Rebates are sometimes more hassle than they’re worth

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Rebates are sometimes more hassle than they’re worth
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My rule for rebates is that I’ll buy something with a pain-in-the-rear-end rebate only if it’s a decent deal before the rebate and the rebate is just like icing on the cake. But if it’s only a deal when you factor in the rebate, that’s no deal at all to me.

I think about the hassle of making copies of receipts and UPC codes, sending in the originals, maybe sending it all certified mail if it’s worth it — and then you wait and hope the money shows up. It’s just not worth it sometimes.

Different retailers have handled the rebate question different ways. Best Buy has transitioned away from rebates altogether, while Staples has opted for the Easy Rebate system.

I saw a funny story on MousePrint.org about a rebate at Office Depot. The office supply store was running a promo that promised $1,300 in free software if you bought a tax prep software kit.

Guess what? It didn’t work. You had to enclose the original UPC — no photocopies were allowed. But the same original was required by more than one offer that comprised this overall rebate. So it was physically impossible to get the promised rebate in its entirety.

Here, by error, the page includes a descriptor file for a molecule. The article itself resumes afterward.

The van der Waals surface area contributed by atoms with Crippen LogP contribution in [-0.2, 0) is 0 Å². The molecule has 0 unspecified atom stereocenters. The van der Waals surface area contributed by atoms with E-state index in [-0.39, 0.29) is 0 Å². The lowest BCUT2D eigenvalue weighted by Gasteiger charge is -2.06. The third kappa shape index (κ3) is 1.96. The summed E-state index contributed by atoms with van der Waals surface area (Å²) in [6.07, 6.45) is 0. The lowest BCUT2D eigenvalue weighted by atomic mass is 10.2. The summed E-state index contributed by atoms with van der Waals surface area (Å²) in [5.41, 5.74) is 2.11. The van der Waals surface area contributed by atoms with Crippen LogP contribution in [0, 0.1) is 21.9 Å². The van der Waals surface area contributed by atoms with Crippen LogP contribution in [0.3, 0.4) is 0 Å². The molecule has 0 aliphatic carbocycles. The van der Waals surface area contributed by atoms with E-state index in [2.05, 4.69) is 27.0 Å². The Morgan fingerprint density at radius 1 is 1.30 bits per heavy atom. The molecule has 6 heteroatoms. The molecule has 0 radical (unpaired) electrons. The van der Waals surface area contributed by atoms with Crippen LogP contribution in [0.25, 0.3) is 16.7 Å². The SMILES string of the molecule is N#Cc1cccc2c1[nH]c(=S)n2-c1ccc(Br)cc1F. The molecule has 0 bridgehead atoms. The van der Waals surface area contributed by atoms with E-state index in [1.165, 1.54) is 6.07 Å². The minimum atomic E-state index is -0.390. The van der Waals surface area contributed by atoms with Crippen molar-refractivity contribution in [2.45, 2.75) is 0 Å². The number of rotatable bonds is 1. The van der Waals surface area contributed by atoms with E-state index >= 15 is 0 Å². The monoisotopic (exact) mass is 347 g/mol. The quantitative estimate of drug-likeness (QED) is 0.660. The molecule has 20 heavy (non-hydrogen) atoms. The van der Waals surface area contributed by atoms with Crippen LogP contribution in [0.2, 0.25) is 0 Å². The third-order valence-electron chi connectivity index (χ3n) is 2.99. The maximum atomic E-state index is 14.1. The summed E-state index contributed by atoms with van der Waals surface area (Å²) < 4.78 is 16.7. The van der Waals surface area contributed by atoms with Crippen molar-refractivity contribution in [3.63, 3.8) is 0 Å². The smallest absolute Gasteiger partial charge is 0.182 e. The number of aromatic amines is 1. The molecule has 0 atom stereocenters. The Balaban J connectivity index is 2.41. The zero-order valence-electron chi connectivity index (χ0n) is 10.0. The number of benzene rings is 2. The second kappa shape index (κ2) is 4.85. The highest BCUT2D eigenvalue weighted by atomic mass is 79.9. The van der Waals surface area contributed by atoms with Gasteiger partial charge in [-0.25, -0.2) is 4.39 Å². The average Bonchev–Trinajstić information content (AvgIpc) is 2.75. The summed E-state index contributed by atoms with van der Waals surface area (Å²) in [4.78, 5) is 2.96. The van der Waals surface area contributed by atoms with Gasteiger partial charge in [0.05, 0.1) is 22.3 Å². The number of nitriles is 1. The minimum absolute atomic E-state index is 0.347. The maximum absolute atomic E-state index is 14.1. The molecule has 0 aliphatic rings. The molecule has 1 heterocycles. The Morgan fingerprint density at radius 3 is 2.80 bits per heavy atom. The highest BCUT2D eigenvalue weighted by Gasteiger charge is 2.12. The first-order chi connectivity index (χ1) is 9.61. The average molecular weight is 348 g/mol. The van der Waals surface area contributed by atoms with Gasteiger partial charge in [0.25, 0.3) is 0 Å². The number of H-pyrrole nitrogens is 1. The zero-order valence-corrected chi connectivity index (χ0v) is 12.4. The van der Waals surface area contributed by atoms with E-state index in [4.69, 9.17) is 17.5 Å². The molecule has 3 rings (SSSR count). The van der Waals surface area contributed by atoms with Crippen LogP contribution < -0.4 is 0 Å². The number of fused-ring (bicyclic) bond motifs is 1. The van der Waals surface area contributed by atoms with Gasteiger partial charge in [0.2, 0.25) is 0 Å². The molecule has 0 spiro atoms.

People started making a fuss and contacting the store trying to get their money back. MousePrint.org contacted Office Depot and asked for an explanation. Unfortunately, Office Depot had no response from them at press time.

As a retailer, you earn the trust of customers step by step. You maintain that trust with how you treat them. My thing is, just give people a good deal upfront! Don’t make them jump through hoops. More retailers show consider doing away with the rebate.

Editor’s note: This segement originally aired Feb. 3, 2012

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Clark Howard About the author:
Clark Howard is a consumer expert whose goal is to help you keep more of the money you make. His national radio show and website show you ways to put more money in your pocket, with advice you can trust. More about Clark
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